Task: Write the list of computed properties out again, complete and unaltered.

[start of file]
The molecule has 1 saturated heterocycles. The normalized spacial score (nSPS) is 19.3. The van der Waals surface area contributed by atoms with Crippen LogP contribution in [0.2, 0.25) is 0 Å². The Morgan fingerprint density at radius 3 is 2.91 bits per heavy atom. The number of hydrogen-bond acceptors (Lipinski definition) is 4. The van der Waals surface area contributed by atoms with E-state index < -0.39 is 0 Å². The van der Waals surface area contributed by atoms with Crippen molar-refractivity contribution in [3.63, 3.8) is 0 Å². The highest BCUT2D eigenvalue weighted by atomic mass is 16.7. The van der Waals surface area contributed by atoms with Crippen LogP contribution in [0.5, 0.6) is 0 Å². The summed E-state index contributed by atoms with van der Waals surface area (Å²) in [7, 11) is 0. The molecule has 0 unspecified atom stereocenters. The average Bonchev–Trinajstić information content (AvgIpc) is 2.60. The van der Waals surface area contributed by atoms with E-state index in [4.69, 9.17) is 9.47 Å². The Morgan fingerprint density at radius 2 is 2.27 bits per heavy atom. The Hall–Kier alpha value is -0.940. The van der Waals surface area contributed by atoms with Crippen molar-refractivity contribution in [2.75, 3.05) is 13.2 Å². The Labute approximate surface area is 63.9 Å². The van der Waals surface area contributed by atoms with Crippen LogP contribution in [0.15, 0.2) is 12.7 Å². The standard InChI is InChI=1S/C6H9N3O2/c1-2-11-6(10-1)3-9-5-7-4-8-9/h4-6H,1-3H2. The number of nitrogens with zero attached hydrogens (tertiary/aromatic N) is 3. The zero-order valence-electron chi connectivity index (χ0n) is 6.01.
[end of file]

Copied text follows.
The molecule has 1 saturated heterocycles. The normalized spacial score (nSPS) is 19.3. The van der Waals surface area contributed by atoms with Crippen LogP contribution in [0.2, 0.25) is 0 Å². The Morgan fingerprint density at radius 3 is 2.91 bits per heavy atom. The number of hydrogen-bond acceptors (Lipinski definition) is 4. The van der Waals surface area contributed by atoms with E-state index < -0.39 is 0 Å². The van der Waals surface area contributed by atoms with Crippen molar-refractivity contribution in [3.63, 3.8) is 0 Å². The highest BCUT2D eigenvalue weighted by atomic mass is 16.7. The van der Waals surface area contributed by atoms with Crippen LogP contribution in [0.5, 0.6) is 0 Å². The summed E-state index contributed by atoms with van der Waals surface area (Å²) in [7, 11) is 0. The molecule has 0 unspecified atom stereocenters. The average Bonchev–Trinajstić information content (AvgIpc) is 2.60. The van der Waals surface area contributed by atoms with E-state index in [4.69, 9.17) is 9.47 Å². The Morgan fingerprint density at radius 2 is 2.27 bits per heavy atom. The Hall–Kier alpha value is -0.940. The van der Waals surface area contributed by atoms with Crippen molar-refractivity contribution in [2.75, 3.05) is 13.2 Å². The Labute approximate surface area is 63.9 Å². The van der Waals surface area contributed by atoms with Crippen LogP contribution in [0.15, 0.2) is 12.7 Å². The standard InChI is InChI=1S/C6H9N3O2/c1-2-11-6(10-1)3-9-5-7-4-8-9/h4-6H,1-3H2. The number of nitrogens with zero attached hydrogens (tertiary/aromatic N) is 3. The zero-order valence-electron chi connectivity index (χ0n) is 6.01.